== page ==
aah niklii hai yih kis kii havas-e sair-e bahaar
aate hai;N baa;G me;N aavaarah hu))e par kitne

1) ah, whose desire for a springtime stroll is this, that has {come true / 'emerged'}?!
2) there come into the garden, having become wanderers, how many feathers?!



S. R. Faruqi:

This theme Mir has, in the refrain y , composed again and again in the first divan [{466,3}]:

muddat se hai;N ik musht-e par aavaarah chaman me;N
niklii hai yih kis kii havas-e baal-fishaanii

[for some time a single handful of feathers have been wandering in the garden
whose desire for wing-fluttering is this, that has come true?]

And [{506,3}]:

kis ne lii ru;x.sat-e parvaaz pas az marg nasiim
musht-e par baa;G me;N aate hii pareshaan hu))e

[who has obtained leave to fly after death, oh spring breeze?
the handful of feathers, the moment it came into the garden, became agitated]

And [{578,7}]:

anjaam-e kaar-e bulbul dekhaa ham apnii aa;Nkho;N
aavaarah the chaman me;N do chaar ;Tuu;Te par se

[the outcome of the deeds of the Nightingale, we saw with our own eyes
there wandered in the garden, something like three or four broken feathers]

For a verse similar to {578,7}, see


In the present verse, the melancholy of a failed effort and the outcome of that melancholy have been expressed in a very 'tumult-arousing' style. All the verses cited above have in their background an event, and in every verse reference has been made with great intensity to this event.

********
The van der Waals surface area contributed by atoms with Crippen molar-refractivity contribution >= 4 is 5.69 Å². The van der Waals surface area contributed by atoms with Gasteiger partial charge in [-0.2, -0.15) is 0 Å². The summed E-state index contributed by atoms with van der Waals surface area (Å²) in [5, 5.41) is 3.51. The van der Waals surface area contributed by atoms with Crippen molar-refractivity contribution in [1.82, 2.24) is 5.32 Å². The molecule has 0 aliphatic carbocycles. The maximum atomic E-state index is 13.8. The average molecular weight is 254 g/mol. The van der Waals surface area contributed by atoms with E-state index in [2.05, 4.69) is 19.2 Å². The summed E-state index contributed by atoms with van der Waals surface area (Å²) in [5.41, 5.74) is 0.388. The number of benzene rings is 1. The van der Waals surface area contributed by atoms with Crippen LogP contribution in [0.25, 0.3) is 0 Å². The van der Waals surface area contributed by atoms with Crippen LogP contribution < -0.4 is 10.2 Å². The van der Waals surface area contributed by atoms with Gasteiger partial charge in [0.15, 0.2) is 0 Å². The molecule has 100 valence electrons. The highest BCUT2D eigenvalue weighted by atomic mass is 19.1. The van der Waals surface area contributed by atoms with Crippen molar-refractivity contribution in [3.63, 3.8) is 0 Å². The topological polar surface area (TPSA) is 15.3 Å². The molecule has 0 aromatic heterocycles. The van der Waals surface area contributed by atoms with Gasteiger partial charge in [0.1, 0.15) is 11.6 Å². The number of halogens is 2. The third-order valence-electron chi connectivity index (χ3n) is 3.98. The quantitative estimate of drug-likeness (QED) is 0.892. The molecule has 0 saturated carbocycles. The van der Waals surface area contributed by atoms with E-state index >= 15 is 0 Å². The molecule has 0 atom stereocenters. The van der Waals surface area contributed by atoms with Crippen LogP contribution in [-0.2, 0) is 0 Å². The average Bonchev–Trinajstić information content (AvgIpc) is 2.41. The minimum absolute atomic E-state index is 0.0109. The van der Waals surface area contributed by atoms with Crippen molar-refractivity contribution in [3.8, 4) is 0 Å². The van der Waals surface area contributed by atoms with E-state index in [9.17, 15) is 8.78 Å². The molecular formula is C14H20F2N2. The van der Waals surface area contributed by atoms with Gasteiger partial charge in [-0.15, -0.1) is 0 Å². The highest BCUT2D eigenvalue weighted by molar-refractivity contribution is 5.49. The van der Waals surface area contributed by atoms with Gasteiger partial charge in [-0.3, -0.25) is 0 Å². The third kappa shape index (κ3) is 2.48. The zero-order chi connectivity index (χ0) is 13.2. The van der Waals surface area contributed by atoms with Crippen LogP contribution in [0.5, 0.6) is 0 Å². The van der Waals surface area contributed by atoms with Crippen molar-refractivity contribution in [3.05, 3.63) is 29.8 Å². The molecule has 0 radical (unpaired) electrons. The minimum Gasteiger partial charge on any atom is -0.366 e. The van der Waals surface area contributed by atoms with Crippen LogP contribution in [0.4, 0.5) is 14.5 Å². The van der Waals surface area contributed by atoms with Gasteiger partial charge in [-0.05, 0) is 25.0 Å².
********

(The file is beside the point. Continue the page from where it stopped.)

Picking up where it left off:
But in the present verse, the theme havas-e sair-e bahaar distinguishes it from the other verses, because in it both implications are present: that of distance, and that of compulsion. Compulsion in the sense that flight was not possible (because, for example, the bird has forgotten the road, or has lost its strength), and because the distance to the garden in the spring season is great. That is, it's not only that someone is bound and imprisoned, and has a longing to fly. It's also that someone is very far from the garden, and the spring season has come, but the distant, weakened bird has no strength left to fly as far as the garden and stroll through its springtime.

Shad Azimabadi has composed a fine verse, but where Mir's theme begins, there is the limit of Shad's:

chain degaa nah mujhe taazah asiirii kaa ;xayaal
dhyaan us kaa nah tujhe ;hasrat-e parvaaz aayaa

[it will give me no peace, the fresh thought of bondage
you have paid no attention to it, nor to the longing for flight]

In the present verse, the situation is that the longing for flight has been attained; and the longing for flight was not some pointless and thoughtless longing, but had behind it a desire for a stroll in the garden. But because of the distance of the destination, or the lack of strength for flight (both in reality are the same thing), it was not possible to arrive there. Then on the road a typhoon, or some enemy, has seized the bird, and then his wings and feathers have been broken to bits.

Bani has an extremely fine verse:

mai;N yih samjhaa thaa kih sar-garm-e safar hai ko))ii :taa))ir
jab rukii aa;Ndhii to ik ;Tuu;Taa hu))aa par saamne thaa

[I considered that some bird had been eager to travel
when the windstorm stopped, then a single broken wing was before me]